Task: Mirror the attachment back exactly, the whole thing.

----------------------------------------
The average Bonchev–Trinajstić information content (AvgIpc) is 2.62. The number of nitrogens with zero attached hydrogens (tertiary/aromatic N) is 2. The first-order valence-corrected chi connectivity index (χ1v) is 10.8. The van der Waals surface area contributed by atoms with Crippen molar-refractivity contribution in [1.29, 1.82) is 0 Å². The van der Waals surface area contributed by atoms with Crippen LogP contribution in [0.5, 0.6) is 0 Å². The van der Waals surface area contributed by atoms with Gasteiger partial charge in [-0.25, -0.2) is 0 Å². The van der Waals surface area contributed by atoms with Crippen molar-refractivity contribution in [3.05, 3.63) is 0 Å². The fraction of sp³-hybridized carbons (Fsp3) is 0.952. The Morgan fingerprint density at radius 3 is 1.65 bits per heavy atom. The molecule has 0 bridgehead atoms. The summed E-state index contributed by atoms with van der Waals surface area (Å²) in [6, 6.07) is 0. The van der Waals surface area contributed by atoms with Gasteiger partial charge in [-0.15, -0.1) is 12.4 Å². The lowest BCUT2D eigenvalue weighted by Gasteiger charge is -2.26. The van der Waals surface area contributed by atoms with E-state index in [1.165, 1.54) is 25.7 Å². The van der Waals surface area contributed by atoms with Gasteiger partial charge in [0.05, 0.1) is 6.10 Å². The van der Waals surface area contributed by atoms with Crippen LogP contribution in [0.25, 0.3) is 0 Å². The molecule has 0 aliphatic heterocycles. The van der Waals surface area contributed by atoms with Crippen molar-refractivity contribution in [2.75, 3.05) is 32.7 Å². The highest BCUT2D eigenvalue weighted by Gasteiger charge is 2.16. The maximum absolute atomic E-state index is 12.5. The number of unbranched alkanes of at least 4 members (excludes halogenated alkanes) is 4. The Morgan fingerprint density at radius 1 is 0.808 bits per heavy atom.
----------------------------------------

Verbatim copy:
The average Bonchev–Trinajstić information content (AvgIpc) is 2.62. The number of nitrogens with zero attached hydrogens (tertiary/aromatic N) is 2. The first-order valence-corrected chi connectivity index (χ1v) is 10.8. The van der Waals surface area contributed by atoms with Crippen molar-refractivity contribution in [1.29, 1.82) is 0 Å². The van der Waals surface area contributed by atoms with Crippen LogP contribution in [0.5, 0.6) is 0 Å². The van der Waals surface area contributed by atoms with Gasteiger partial charge in [-0.25, -0.2) is 0 Å². The van der Waals surface area contributed by atoms with Crippen molar-refractivity contribution in [3.05, 3.63) is 0 Å². The fraction of sp³-hybridized carbons (Fsp3) is 0.952. The Morgan fingerprint density at radius 3 is 1.65 bits per heavy atom. The molecule has 0 bridgehead atoms. The summed E-state index contributed by atoms with van der Waals surface area (Å²) in [6, 6.07) is 0. The van der Waals surface area contributed by atoms with Gasteiger partial charge in [-0.15, -0.1) is 12.4 Å². The lowest BCUT2D eigenvalue weighted by Gasteiger charge is -2.26. The van der Waals surface area contributed by atoms with E-state index in [1.165, 1.54) is 25.7 Å². The van der Waals surface area contributed by atoms with Gasteiger partial charge in [0.05, 0.1) is 6.10 Å². The van der Waals surface area contributed by atoms with Crippen LogP contribution in [0.25, 0.3) is 0 Å². The molecule has 0 aliphatic heterocycles. The van der Waals surface area contributed by atoms with Crippen molar-refractivity contribution in [2.75, 3.05) is 32.7 Å². The highest BCUT2D eigenvalue weighted by Gasteiger charge is 2.16. The maximum absolute atomic E-state index is 12.5. The number of unbranched alkanes of at least 4 members (excludes halogenated alkanes) is 4. The Morgan fingerprint density at radius 1 is 0.808 bits per heavy atom.